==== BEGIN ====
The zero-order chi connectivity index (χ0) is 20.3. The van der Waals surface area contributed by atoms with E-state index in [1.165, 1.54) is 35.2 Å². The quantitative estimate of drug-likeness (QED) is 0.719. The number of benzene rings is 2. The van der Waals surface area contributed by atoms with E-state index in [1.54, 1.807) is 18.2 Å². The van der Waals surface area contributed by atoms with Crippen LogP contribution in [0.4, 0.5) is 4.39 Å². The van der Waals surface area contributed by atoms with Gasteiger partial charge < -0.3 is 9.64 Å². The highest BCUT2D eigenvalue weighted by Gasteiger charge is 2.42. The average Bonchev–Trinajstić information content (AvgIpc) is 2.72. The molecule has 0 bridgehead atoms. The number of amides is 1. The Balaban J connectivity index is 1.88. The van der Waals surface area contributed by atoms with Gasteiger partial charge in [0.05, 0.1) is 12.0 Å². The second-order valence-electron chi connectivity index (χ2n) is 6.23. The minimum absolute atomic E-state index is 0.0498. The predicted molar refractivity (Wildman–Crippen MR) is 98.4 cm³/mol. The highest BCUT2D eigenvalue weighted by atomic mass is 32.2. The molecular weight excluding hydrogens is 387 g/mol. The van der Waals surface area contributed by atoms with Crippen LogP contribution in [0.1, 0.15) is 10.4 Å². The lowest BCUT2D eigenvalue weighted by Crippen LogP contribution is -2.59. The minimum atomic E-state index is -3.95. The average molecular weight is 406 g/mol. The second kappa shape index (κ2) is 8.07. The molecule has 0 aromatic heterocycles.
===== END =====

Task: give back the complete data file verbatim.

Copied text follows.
The zero-order chi connectivity index (χ0) is 20.3. The van der Waals surface area contributed by atoms with E-state index in [1.165, 1.54) is 35.2 Å². The quantitative estimate of drug-likeness (QED) is 0.719. The number of benzene rings is 2. The van der Waals surface area contributed by atoms with E-state index in [1.54, 1.807) is 18.2 Å². The van der Waals surface area contributed by atoms with Crippen LogP contribution in [0.4, 0.5) is 4.39 Å². The van der Waals surface area contributed by atoms with Gasteiger partial charge < -0.3 is 9.64 Å². The highest BCUT2D eigenvalue weighted by Gasteiger charge is 2.42. The average Bonchev–Trinajstić information content (AvgIpc) is 2.72. The molecule has 0 bridgehead atoms. The number of amides is 1. The Balaban J connectivity index is 1.88. The van der Waals surface area contributed by atoms with Gasteiger partial charge in [0.05, 0.1) is 12.0 Å². The second-order valence-electron chi connectivity index (χ2n) is 6.23. The minimum absolute atomic E-state index is 0.0498. The predicted molar refractivity (Wildman–Crippen MR) is 98.4 cm³/mol. The highest BCUT2D eigenvalue weighted by atomic mass is 32.2. The molecular weight excluding hydrogens is 387 g/mol. The van der Waals surface area contributed by atoms with Crippen LogP contribution in [0.1, 0.15) is 10.4 Å². The lowest BCUT2D eigenvalue weighted by Crippen LogP contribution is -2.59. The minimum atomic E-state index is -3.95. The average molecular weight is 406 g/mol. The second kappa shape index (κ2) is 8.07. The molecule has 0 aromatic heterocycles.